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  2. haha! Cricket–the voice of authority. She is such a riot.

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  3. Our CEOs grown son has also been learning the uke and he said he could understand all the same things you are going through 🙂

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  4. You go girl! You may have to sweat at it for a while, but if you persevere you’ll suddenly find that you’re able to jam along with other people playing or singing or whatever – or just plink away on your own. Either way, you’re building a ladder that you can use to climb up to a place where the view is completely different from what you see now. Doesn’t matter if the ladder is a little rickety, so don’t fall into the perfection trap – just keep working at it and, one step at a time, it’ll take you up there.

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  5. Good for you. I attempted to learn a few chords. I don’t have the patience.

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  6. I’m taking ukulele lessons right now and the thing I’m working on is singing and playing at the same time. Turns out that I was changing chords before I needed to. Now that I know exactly where to change cords it’s made a huge difference. My teacher is also trying to teach me how to read and play tab music. Tricky.

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  7. As Mama Cass Elliott used to sing, Make your own kind of music, Sing your own special song…even if nobody else sings along.
    Mostly, have fun.

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  8. I admire your perseverance! Keep it up and enjoy the music.

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  9. Keep at it! Practice makes perfect, they say. And you have a head start if the dogs aren’t howling! 🤪🎶👍🏽

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  10. Funny, you don’t look Hawaiian.

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  11. Good job Rachel. Practice makes the master 🙂

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  12. Enjoy your music! It just is difficult to do everything at the same time. I teach guitar and the problems are very similar.
    I tell my students it feels like an octopus trying to rollerskate. When the movements go into your motor memory, it becomes easier. Your motor memory is what you use when tying shoelaces or something similar. You have done it so often it is automatic. With enough accurate practice chord changing and strumming also become automatic. Also don’t be afraid to slow down to get it right. Speed takes time.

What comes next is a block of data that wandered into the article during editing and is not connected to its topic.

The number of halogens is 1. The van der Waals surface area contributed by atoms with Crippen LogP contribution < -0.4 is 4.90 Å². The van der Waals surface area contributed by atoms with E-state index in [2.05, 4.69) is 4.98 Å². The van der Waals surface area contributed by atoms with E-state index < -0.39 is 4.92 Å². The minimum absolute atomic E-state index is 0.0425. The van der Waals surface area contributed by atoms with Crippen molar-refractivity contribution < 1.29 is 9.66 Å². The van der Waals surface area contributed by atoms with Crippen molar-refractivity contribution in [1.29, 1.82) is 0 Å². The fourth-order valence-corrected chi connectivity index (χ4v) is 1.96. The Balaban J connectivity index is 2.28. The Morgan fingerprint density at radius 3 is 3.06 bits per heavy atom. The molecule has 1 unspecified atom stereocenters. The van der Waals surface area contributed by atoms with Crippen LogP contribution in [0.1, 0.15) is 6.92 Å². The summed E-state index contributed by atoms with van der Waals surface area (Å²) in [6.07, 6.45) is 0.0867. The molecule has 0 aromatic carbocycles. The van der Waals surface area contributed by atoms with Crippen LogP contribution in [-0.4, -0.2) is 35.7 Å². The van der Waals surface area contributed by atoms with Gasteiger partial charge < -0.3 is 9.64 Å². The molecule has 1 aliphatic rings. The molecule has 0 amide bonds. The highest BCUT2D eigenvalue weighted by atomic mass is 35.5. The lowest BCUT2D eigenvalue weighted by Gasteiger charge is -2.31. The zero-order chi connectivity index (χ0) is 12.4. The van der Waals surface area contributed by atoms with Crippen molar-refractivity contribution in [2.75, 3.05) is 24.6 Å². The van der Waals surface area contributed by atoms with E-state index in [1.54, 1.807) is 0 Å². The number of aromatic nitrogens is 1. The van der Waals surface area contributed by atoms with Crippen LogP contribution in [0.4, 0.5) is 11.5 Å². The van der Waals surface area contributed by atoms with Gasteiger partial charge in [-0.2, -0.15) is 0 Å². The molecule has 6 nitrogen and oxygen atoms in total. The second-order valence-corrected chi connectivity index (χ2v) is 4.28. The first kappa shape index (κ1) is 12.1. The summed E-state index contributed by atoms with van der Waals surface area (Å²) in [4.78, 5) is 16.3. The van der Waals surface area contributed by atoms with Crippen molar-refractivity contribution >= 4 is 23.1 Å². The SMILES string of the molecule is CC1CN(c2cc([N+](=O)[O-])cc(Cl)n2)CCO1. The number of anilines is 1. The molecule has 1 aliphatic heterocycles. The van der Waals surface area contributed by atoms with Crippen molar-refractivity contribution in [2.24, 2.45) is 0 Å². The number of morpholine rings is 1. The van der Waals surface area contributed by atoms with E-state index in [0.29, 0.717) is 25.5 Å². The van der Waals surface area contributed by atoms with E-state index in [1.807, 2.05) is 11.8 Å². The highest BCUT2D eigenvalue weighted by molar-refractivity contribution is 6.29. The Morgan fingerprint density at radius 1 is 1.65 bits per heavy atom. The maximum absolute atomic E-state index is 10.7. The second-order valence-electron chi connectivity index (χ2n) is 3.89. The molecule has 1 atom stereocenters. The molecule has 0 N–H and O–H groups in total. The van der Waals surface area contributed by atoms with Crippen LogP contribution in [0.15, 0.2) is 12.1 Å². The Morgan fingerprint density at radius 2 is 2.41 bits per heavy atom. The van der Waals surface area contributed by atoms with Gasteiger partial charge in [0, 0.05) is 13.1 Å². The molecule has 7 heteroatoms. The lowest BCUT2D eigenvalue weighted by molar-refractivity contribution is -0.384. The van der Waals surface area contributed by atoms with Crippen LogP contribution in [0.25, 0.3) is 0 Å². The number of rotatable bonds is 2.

Making music is magic!

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  13. I also lack that ‘two brains’ coordination, Rachel. I use that as my excuse to not be able to do any DIY jobs around the house. 🙂
    Best wishes, Pete.

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  14. Do you have a George Formby society where you live? You may well be asking, who?

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  15. Hi Rachel!
    my son played ukulele for 7 years! He was 8 when he started!

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  16. It seems that a healthy dose of self-compassion might be helpful. You excel at writing and learning languages, so if you want to compare yourself, start with those and you will be far ahead in the game.

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  17. You are doing so much better than I am! It has been months! The class I was taking on line was ok but as it turned out did not teach me enough to start. Once that was over I just never picked a guitar back up. I can’t find a class that I like. Congrats!

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  18. 🎼 hang n thee with the Uke. The more you play with he easier and more enjoyable it will be.

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  19. I read this aloud to my husband, who is a professional guitarist, and who also plays the uke. He has a t-shirt with a guitar and a uke on it, and the guitar is saying, “Yes, Uke, I am your father.” (I hope you’re a Star Wars fan.) Getting the basics down can be the most boring part. George always encourages people to learn those basics—very important if you ever want to play jazz (jazz uke? Hmmm…) but he also encourages people to learn to play by ear. That widens your options considerably. Most important: have fun!

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  20. Sounds like you’re getting the hang of it Rachel. Have fun and the music will come!
    I always wanted to play a guitar, but my fingers just wouldn’t co-operate. My sister had one but the novelty wore off after about three lessons. I’d have a go when she was out, and if I put it on my lap and strummed it like an Hawaiian guitar, I got a good tune out of it. No-one ever knew of course, and the piano is my instrument of choice. 🙂

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  21. Pingback: Who’s George Formby? | The Diary of a Country Bumpkin

  22. Good for you. However, I’m curious. What made you want to learn to play the Ukulele??